39 Memoirs of a Geisha – Arthur Golden
40 Winnie the Pooh – AA Milne
41 Animal Farm – George Orwell
42 The Da Vinci Code – Dan Brown
43 One Hundred Years of Solitude – Gabriel Garcia Marquez
44 A Prayer for Owen Meaney – John Irving
45 The Woman in White – Wilkie Collins
46 Anne of Green Gables - LM Montgomery
47 Far From The Madding Crowd – Thomas Hardy
48 The Handmaid’s Tale – Margaret Atwood
49 Lord of the Flies – William Golding
50 Atonement – Ian McEwan
51 Life of Pi – Yann Martel
52 Dune – Frank Herbert
53 Cold Comfort Farm – Stella Gibbons
54 Sense and Sensibility – Jane Austen
55 A Suitable Boy – Vikram Seth
56 The Shadow of the Wind – Carlos Ruiz Zafon
57 A Tale Of Two Cities – Charles Dickens
58 Brave New World – Aldous Huxley
59 The Curious Incident of the Dog in the Night-time – Mark Haddon.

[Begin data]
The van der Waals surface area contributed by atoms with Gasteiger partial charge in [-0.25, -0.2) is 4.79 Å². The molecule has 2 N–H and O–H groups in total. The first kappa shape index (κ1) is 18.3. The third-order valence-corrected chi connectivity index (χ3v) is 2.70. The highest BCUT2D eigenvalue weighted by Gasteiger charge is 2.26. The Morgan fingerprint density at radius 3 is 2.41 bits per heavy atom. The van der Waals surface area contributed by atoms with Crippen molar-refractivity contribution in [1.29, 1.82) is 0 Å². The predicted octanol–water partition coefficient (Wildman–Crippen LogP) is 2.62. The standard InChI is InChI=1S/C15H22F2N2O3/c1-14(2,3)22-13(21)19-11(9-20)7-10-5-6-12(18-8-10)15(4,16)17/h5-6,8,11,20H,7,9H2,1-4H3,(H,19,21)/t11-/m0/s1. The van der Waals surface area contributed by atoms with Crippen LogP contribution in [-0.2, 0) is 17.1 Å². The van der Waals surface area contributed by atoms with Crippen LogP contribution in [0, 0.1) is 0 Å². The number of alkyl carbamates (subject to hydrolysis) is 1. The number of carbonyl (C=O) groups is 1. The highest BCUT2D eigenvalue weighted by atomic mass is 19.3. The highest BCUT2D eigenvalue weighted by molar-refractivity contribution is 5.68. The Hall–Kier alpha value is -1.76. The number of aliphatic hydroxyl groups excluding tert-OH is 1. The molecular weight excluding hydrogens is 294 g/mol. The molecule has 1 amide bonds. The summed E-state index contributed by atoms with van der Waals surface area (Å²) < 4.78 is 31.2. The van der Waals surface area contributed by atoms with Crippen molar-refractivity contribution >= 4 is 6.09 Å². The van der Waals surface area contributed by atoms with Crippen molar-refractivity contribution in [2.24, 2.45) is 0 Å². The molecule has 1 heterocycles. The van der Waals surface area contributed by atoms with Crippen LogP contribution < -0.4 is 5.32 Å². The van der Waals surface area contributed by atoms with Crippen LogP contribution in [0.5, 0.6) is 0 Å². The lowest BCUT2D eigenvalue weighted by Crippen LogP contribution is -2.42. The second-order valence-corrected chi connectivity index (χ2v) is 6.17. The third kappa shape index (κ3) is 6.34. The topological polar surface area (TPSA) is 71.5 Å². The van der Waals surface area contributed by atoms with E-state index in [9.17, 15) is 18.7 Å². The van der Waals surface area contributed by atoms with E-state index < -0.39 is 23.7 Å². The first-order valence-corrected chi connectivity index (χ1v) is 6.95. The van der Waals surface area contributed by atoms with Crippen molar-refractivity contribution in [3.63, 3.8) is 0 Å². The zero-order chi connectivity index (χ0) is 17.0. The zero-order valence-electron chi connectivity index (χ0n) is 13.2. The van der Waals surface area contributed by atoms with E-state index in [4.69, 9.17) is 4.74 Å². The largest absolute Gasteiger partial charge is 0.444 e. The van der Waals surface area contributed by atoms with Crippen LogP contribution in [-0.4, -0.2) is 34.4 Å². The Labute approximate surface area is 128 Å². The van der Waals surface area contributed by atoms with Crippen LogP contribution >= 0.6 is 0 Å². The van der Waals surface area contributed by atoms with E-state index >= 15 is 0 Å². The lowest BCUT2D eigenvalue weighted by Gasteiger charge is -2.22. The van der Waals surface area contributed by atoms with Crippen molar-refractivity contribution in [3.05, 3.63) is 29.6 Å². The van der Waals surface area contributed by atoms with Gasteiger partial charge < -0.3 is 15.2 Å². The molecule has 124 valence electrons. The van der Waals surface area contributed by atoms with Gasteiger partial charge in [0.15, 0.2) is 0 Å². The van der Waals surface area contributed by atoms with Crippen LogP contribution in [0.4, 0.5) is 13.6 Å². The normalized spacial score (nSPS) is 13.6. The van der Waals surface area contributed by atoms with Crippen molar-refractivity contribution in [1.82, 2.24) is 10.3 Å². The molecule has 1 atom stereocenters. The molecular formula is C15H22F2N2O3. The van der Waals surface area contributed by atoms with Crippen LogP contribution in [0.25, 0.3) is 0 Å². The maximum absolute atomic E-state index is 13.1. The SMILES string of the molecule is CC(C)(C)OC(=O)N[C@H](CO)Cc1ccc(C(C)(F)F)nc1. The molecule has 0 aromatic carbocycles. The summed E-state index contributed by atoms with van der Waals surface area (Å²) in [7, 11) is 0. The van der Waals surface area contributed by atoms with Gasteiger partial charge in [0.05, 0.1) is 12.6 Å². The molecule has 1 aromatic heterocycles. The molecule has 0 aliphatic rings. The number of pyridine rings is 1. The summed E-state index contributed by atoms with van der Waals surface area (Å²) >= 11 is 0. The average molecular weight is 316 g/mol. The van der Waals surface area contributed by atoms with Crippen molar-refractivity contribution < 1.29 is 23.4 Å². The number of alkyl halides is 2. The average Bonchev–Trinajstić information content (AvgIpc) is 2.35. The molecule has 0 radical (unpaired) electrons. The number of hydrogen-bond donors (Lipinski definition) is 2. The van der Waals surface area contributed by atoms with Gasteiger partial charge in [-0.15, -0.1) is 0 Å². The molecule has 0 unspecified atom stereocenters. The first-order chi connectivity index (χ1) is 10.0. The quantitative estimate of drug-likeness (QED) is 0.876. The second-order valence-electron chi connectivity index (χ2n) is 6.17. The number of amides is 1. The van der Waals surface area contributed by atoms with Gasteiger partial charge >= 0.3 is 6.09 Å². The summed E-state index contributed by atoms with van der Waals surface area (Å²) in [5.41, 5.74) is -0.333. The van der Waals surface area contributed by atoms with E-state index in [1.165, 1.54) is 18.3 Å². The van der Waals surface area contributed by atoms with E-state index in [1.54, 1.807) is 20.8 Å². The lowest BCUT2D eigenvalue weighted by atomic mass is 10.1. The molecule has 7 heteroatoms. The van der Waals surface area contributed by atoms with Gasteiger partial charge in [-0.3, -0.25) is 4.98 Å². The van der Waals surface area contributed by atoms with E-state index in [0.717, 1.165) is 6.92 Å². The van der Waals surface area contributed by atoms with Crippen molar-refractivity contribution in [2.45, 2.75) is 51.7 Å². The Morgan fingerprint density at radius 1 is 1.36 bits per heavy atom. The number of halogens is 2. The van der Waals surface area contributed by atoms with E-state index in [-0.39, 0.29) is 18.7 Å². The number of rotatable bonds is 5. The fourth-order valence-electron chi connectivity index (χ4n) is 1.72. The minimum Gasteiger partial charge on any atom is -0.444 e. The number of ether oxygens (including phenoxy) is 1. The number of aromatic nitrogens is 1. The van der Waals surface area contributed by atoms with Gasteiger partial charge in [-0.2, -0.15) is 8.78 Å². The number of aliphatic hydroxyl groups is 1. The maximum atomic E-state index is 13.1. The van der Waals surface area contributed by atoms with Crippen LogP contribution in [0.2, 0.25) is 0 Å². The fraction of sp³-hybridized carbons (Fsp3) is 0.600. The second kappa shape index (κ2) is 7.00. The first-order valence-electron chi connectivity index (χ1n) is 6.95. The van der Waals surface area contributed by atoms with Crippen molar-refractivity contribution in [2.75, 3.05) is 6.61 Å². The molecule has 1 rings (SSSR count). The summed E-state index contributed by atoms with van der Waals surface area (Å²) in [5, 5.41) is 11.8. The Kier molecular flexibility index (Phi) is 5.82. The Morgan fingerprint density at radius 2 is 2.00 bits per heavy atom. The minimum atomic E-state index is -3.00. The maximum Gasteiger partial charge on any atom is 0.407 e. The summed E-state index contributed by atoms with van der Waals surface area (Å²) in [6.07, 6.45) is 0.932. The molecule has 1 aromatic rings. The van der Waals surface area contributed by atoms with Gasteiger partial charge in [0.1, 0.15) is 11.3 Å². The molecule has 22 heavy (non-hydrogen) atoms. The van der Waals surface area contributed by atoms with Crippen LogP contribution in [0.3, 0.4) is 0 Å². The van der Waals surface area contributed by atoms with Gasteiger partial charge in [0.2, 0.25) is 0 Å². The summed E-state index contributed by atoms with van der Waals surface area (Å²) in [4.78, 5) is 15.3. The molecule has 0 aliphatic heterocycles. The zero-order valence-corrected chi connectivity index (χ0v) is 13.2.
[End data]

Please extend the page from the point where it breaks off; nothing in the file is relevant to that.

60 Love in the Time of Cholera - Gabriel Garcia Marquez
61 Of Mice and Men – John Steinbeck
62 Lolita – Vladimir Nabokov
63 The Secret History – Donna Tartt
64 The Lovely Bones – Alice Sebold
65 Count of Monte Cristo – Alexandre Dumas
66 On The Road – Jack Kerouac
67 Jude the Obscure – Thomas Hardy
68 Bridget Jone’s Diary – Helen Fielding
69 Midnight’s Children – Salman Rushdie
70 Moby Dick – Herman Melville
71 Oliver Twist – Charles Dickens
72 Dracula – Bram Stoker
73 The Secret Garden – Frances Hodgson Burnett
74 Notes From A Small Island – Bill Bryson
75 Ulysses – James Joyce
76 The Bell Jar – Sylvia Plath
77 Swallows and Amazons – Arthur Ransome
78 Germinal – Emile Zola
79 Vanity Fair – William Makepeace Thackeray
80 Possession – AS Byatt
81 A Christmas Carol – Charles Dickens
82 Cloud Atlas – David Mitchel
83 The Color Purple – Alice Walker
84 The Remains of the Day – Kazuo Ishiguro
85 Madame Bovary – Gustave Flaubert
86 A Fine Balance – Rohinton Mistry
87 Charlotte’s Web – EB White
88 The Five People You Meet In Heaven – Mitch Albom